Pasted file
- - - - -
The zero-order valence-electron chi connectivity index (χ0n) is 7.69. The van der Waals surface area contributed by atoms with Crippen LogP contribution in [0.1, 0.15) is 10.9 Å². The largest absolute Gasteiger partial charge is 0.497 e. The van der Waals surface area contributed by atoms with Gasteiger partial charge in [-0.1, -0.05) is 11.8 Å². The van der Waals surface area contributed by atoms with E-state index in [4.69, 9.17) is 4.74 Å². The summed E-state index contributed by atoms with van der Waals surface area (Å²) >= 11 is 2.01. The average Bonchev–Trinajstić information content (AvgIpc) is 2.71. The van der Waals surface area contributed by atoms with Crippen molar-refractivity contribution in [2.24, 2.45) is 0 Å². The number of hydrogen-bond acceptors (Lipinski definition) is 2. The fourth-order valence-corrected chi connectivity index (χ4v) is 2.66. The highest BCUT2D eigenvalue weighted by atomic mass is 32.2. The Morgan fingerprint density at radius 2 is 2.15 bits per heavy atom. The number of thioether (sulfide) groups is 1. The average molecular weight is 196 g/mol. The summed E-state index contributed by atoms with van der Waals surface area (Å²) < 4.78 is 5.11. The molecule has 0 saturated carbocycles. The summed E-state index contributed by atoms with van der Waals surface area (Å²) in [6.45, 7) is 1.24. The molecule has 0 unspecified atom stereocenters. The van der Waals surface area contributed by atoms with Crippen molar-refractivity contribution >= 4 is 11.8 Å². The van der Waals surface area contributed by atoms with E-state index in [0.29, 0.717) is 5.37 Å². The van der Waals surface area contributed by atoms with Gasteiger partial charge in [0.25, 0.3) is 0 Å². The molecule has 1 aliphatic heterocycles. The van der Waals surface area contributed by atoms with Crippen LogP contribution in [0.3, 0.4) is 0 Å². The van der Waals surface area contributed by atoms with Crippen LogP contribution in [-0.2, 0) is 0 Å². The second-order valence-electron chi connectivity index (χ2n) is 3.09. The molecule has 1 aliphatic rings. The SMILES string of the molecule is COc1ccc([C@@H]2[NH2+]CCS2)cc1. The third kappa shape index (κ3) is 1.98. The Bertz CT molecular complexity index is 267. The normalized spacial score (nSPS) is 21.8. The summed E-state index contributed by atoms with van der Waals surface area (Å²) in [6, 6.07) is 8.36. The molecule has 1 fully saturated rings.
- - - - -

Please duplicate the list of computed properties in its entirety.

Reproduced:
The zero-order valence-electron chi connectivity index (χ0n) is 7.69. The van der Waals surface area contributed by atoms with Crippen LogP contribution in [0.1, 0.15) is 10.9 Å². The largest absolute Gasteiger partial charge is 0.497 e. The van der Waals surface area contributed by atoms with Gasteiger partial charge in [-0.1, -0.05) is 11.8 Å². The van der Waals surface area contributed by atoms with E-state index in [4.69, 9.17) is 4.74 Å². The summed E-state index contributed by atoms with van der Waals surface area (Å²) >= 11 is 2.01. The average Bonchev–Trinajstić information content (AvgIpc) is 2.71. The van der Waals surface area contributed by atoms with Crippen molar-refractivity contribution in [2.24, 2.45) is 0 Å². The number of hydrogen-bond acceptors (Lipinski definition) is 2. The fourth-order valence-corrected chi connectivity index (χ4v) is 2.66. The highest BCUT2D eigenvalue weighted by atomic mass is 32.2. The Morgan fingerprint density at radius 2 is 2.15 bits per heavy atom. The number of thioether (sulfide) groups is 1. The average molecular weight is 196 g/mol. The summed E-state index contributed by atoms with van der Waals surface area (Å²) < 4.78 is 5.11. The molecule has 0 saturated carbocycles. The summed E-state index contributed by atoms with van der Waals surface area (Å²) in [6.45, 7) is 1.24. The molecule has 0 unspecified atom stereocenters. The van der Waals surface area contributed by atoms with Crippen molar-refractivity contribution >= 4 is 11.8 Å². The van der Waals surface area contributed by atoms with E-state index in [0.29, 0.717) is 5.37 Å². The van der Waals surface area contributed by atoms with Gasteiger partial charge in [0.25, 0.3) is 0 Å². The molecule has 1 aliphatic heterocycles. The van der Waals surface area contributed by atoms with Crippen LogP contribution in [0.3, 0.4) is 0 Å². The van der Waals surface area contributed by atoms with Crippen LogP contribution in [-0.2, 0) is 0 Å². The second-order valence-electron chi connectivity index (χ2n) is 3.09. The molecule has 1 aliphatic rings. The SMILES string of the molecule is COc1ccc([C@@H]2[NH2+]CCS2)cc1. The third kappa shape index (κ3) is 1.98. The Bertz CT molecular complexity index is 267. The normalized spacial score (nSPS) is 21.8. The summed E-state index contributed by atoms with van der Waals surface area (Å²) in [6, 6.07) is 8.36. The molecule has 1 fully saturated rings.